POSTED ON JANUARY 26, 2011:
South by Southwest Bound
Introducing Urban Tulsa Weekly's guest correspondent to the biggest festival in the land
Rock Reporter. Clifford Cravello isnít the average indie rock fan. In fact, as a 46-year-old father of two, you can be assured that his recounting of SXSW will include more than just day parties, and free beer , plus his son (on the left) might learn a thing or two from his rockiní pops..
After weeks of talking about it, multiple advertisements and a few helpful reminders, the deadline for this year's annual SXSW essay contest has come and gone. Although we didn't get as many entries this year as we have in the past, it still took some time and deliberation to read through all the entries, consider each candidate and pick a winner.
This year's correspondent breaks from the mold of hip 20-somethings with a saturated love and knowledge of music, but has earned his spot with a solid argument, the ability to tell a good story and the promise of a fresh perspective.
Clifford Cravello may not be the average indie rock fan. In fact, as a 46-year-old father of two, you can be assured that this year's recounting of the festival will include more than just the day parties, free beer and barbeque and the latest it band. A quick perusal of his iPod reveals much: a broad taste in music that encompasses not just classic rock, but alternative, pop and even electronica with bands like Rage Against the Machine, The Killers, The Shins and Royksopp popping up on his "most recently played" playlist and a interesting mix of artists like Anberlin, Rush, U2, Red Hot Chili Peppers, Neon Trees and the Motion City Soundtrack currently dominating his listening rotation.
When asked why he entered this year's contest, Cravello said that "I went with a friend about seven years ago and saw equal parts film and music and in retrospect, I feel like I shouldn't have done as much film as I did. I think I shortchanged myself on the music side last time -- I'm sure I did -- and this time I want to do it right."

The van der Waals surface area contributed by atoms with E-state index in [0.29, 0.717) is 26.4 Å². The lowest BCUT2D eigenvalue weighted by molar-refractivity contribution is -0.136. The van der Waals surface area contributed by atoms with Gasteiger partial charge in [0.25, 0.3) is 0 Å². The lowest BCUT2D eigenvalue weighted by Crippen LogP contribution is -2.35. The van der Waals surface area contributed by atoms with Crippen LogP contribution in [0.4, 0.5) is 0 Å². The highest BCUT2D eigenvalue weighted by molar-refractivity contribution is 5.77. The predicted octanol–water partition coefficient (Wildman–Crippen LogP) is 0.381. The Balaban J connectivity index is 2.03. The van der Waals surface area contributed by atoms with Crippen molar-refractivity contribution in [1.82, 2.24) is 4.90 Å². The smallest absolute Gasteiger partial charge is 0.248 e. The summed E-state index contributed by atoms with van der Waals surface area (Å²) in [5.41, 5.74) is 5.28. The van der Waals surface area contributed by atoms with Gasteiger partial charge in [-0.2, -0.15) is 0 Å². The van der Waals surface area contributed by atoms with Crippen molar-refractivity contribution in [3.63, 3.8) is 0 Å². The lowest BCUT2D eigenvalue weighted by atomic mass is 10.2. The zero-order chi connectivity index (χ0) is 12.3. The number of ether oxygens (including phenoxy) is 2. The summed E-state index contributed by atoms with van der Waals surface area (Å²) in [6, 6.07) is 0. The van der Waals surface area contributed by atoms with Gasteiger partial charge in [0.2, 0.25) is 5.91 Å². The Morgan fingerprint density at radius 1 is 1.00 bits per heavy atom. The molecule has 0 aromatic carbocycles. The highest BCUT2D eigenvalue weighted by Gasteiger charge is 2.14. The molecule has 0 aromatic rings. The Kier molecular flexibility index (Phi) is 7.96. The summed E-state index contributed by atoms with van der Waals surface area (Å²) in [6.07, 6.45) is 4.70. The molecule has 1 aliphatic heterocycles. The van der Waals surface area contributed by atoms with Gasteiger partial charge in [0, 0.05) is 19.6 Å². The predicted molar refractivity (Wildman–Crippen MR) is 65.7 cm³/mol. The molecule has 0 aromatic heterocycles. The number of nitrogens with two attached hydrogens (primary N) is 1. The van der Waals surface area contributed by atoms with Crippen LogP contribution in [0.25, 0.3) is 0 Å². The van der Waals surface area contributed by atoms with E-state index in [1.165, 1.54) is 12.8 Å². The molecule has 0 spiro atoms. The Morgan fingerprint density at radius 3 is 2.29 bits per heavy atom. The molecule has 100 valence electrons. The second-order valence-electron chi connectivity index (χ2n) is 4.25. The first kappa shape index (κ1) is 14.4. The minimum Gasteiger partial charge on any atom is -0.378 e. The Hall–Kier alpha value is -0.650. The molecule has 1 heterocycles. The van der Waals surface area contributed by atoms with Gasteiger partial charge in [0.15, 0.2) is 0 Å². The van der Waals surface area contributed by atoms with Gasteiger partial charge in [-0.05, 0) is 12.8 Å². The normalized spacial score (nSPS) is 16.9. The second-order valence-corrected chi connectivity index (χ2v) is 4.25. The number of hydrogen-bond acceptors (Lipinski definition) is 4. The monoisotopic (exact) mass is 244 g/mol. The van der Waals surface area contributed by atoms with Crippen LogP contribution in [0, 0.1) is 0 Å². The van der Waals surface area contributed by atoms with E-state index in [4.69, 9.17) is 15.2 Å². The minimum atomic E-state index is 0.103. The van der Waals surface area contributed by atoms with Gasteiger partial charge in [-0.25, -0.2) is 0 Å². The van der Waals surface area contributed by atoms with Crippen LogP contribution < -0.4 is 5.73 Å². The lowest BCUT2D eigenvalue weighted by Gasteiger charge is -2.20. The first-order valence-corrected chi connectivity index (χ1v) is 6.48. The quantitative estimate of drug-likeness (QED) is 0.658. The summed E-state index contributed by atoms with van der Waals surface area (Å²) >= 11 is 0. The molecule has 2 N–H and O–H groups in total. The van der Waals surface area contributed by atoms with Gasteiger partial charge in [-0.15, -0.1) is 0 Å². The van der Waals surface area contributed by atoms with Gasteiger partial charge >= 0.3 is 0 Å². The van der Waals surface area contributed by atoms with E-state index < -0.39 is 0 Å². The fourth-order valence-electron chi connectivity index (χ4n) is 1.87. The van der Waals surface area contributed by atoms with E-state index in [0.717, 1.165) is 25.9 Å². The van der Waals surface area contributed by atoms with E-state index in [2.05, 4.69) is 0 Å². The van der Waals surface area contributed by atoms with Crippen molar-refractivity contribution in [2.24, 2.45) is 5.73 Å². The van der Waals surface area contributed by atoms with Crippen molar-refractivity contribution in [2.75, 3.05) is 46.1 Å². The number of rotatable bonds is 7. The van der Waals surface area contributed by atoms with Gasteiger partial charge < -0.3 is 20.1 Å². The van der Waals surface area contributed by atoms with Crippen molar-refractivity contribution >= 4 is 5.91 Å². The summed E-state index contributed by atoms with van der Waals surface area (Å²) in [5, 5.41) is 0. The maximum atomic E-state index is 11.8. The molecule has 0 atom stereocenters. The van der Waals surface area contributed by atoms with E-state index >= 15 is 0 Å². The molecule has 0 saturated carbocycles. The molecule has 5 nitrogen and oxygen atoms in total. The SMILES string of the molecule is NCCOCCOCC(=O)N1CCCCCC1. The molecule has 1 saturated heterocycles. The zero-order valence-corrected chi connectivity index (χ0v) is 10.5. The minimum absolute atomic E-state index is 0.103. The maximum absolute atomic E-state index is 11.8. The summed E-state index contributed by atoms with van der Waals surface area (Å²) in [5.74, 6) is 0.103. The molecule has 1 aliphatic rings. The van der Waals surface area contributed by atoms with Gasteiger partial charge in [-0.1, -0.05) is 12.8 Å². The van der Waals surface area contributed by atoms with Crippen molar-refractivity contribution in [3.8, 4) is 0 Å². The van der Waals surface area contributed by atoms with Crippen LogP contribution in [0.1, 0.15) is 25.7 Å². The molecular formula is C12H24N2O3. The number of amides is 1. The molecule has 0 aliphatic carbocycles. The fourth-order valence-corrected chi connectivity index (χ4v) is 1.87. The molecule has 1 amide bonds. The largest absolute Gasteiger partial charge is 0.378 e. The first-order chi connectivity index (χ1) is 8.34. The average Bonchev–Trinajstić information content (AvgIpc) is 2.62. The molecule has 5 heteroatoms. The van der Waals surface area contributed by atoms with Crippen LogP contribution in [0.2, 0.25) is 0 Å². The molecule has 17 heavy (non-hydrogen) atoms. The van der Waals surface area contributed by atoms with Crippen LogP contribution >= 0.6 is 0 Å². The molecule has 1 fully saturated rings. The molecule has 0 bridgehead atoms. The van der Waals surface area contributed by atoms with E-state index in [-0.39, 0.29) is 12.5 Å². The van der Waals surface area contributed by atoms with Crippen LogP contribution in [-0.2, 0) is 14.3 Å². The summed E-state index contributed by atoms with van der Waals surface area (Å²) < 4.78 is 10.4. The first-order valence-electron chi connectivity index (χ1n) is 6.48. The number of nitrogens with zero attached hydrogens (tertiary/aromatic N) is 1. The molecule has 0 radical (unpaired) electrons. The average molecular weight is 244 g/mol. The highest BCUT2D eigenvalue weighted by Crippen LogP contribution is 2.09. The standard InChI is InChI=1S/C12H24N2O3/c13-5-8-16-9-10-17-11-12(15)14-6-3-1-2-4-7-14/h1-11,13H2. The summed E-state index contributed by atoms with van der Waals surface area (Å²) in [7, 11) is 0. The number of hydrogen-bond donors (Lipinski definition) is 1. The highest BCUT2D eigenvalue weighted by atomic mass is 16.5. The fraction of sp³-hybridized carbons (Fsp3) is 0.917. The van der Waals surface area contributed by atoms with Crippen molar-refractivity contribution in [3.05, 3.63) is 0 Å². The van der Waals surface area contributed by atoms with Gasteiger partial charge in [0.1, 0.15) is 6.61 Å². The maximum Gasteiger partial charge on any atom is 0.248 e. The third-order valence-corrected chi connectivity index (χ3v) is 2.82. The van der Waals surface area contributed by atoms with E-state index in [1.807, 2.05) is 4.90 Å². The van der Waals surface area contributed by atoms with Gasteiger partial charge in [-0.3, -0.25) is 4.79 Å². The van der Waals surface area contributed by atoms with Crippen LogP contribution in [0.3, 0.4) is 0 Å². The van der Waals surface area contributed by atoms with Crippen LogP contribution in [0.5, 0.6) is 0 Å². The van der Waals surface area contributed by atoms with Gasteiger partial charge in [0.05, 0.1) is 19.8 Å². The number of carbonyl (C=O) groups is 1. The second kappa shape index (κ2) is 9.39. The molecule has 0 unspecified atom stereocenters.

"A friend of mine, Mark, and I started talking about it a year ago and put it on our calendars," he said. "Then, six months ago we talked about it again: do we still want to go?"
"Mark lives in Oxford, but he does festivals all the time -- he sets his calendar by them -- and he's always wanted to come here for SXSW. He's out catching live music all the time, so he's kind of been my catalyst for re-immersing myself in music," Cravello said. "That and my son is getting more and more interested in music now, so I'm starting to get back into it more."
Well, Cliff -- here's your golden opportunity. As you stated in your essay, you've got the time off and a travel partner already. The passion and music knowledge are obviously there and even though you admit to only a limited exposure to our local scene, you still have enough taste and awareness of Tulsa bands to name check both a new act and a veteran in your nominations for SXSW. Pack your bags and don't forget the notepad and pens, because UTW readers are counting on you to provide a vivid recollection of SXSW from a perspective that can tie everything together -- and hopefully, this time you won't shortchange yourself.